13.6.2 - Recolouring ( )

This is cheap on materials but high on labour. The only satisfactory way to obtain an even depth of colour and finish is to treat the entire seat or (at minimum) the panel section. Spot repairs are always visible.

There are many Refinishing Kits on the market which fall into two types:-

1. water-based

2. lacquer/resin-based emulsions

Your Jaguar leather was originally finished with the second type which is what Connolly supply for refinishing. The lacquer/resin-based emulsions are also less likely to come off on your clothes in hot weather - not that anyone ever has problems with the air conditioning, of course!

Leather must be kept supple enough to take the refinishing process. With regard to renovation it is absolutely essential that the surface of the old leather is prepared properly by cleaning followed by degreasing with a solvent. This is absolutely essential if the new colour coat is to adhere properly. Spray application is preferable to hand application as an excess build up of lacquer emulsion caused by the latter can produce unevenness and a cracking effect at a later date.

1. Remove the seats.

2. Clean thoroughly with saddle soap.

3. Solvent degrease

4. Abrade with fine wet & dry

5. Apply the dye.

After thirty minutes drying time, the result should be a smooth, even, natural finish, with good color consistency, on all except the most worn areas. A second coat, applied three hours later will produce a consistent color and high-quality finish.

Depending on the seriousness of your problem, thorough cleaning and/or partial re-colour should restore the original finish.


13.7 - Engine bay cleaning ( Brett Gadzinsky,  )

We all like to see a clean engine compartment, especially in a Jaguar where the engine is something to proud of; it also makes working on the car a more pleasant experience. Unfortunately, as we all found out the hard way at one point or another, using degreaser and a lot of water comes at a price like the car not starting or running rough.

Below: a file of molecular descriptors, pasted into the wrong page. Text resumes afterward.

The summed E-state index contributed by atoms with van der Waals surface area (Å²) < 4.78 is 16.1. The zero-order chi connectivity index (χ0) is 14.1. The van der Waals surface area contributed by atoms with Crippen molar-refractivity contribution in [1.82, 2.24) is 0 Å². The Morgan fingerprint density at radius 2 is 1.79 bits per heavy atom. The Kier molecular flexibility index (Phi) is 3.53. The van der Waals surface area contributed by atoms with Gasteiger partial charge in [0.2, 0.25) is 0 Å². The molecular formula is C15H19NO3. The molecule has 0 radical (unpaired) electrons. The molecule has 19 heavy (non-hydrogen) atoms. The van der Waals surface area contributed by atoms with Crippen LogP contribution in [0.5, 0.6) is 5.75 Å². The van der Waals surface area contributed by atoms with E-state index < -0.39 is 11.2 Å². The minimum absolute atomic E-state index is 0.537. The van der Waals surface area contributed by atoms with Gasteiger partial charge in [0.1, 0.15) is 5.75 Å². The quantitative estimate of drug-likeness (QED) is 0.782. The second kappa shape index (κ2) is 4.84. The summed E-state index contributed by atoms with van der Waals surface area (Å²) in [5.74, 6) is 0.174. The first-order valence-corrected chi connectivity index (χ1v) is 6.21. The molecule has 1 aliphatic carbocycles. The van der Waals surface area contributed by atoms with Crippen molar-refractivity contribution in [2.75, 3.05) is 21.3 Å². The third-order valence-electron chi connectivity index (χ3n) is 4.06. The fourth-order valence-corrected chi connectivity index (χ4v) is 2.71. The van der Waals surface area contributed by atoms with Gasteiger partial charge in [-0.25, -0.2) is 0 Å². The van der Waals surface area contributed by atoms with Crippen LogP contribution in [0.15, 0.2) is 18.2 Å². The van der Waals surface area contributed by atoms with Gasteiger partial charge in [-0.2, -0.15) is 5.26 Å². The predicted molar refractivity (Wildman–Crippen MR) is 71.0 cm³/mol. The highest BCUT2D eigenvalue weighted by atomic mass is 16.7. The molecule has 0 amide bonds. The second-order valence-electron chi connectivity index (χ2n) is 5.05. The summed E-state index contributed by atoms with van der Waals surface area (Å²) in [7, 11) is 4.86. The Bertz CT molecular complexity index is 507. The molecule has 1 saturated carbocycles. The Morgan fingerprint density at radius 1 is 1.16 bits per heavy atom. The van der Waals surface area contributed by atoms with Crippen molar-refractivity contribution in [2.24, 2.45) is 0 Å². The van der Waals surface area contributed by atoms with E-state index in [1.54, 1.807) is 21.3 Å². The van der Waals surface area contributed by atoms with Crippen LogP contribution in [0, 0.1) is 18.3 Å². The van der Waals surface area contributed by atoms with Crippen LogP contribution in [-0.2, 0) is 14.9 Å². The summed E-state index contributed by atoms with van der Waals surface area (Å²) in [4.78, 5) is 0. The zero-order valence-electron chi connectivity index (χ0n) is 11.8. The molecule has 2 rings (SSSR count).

Generally, only a wet cap/wires/plug holes will stop the engine from starting in MOST cases.

NEVER wash the engine then park the car for a week; this is a VERY bad idea. The best way to clean your engine is to run it till it's warm, then spray something like Armorall or son of a gun all over everything except the oxy sensors, then go for a drive...one that gets the engine and engine bay full hot, to bake out any moisture.

Very bad idea to spray degreaser on the engine, and .....

* Not remove ALL the electrical connectors and relay sockets and spray wd40 on them,
* Not run the engine till its full hot for some time (go for a drive!),
* Not use silicone spray of some sort.

If you do degrease the engine with those sprays, and the spray sits inside of a relay socket, a connector, etc, it will
erode away the contacts over time.

Use the spray stuff the first time you clean the engine, and from then on use the leftover car wash soap and water.

With the wd40 and silicone spray, you can actually wash the engine while it's running, without it missing a beat. Both the wd40 and the silicone spray water proof everything. Dielectric grease is also good for most connectors, but wd40 sprays any water/moisture/dirt out of the connections and leaves a thin oil coating on all the connector gaskets...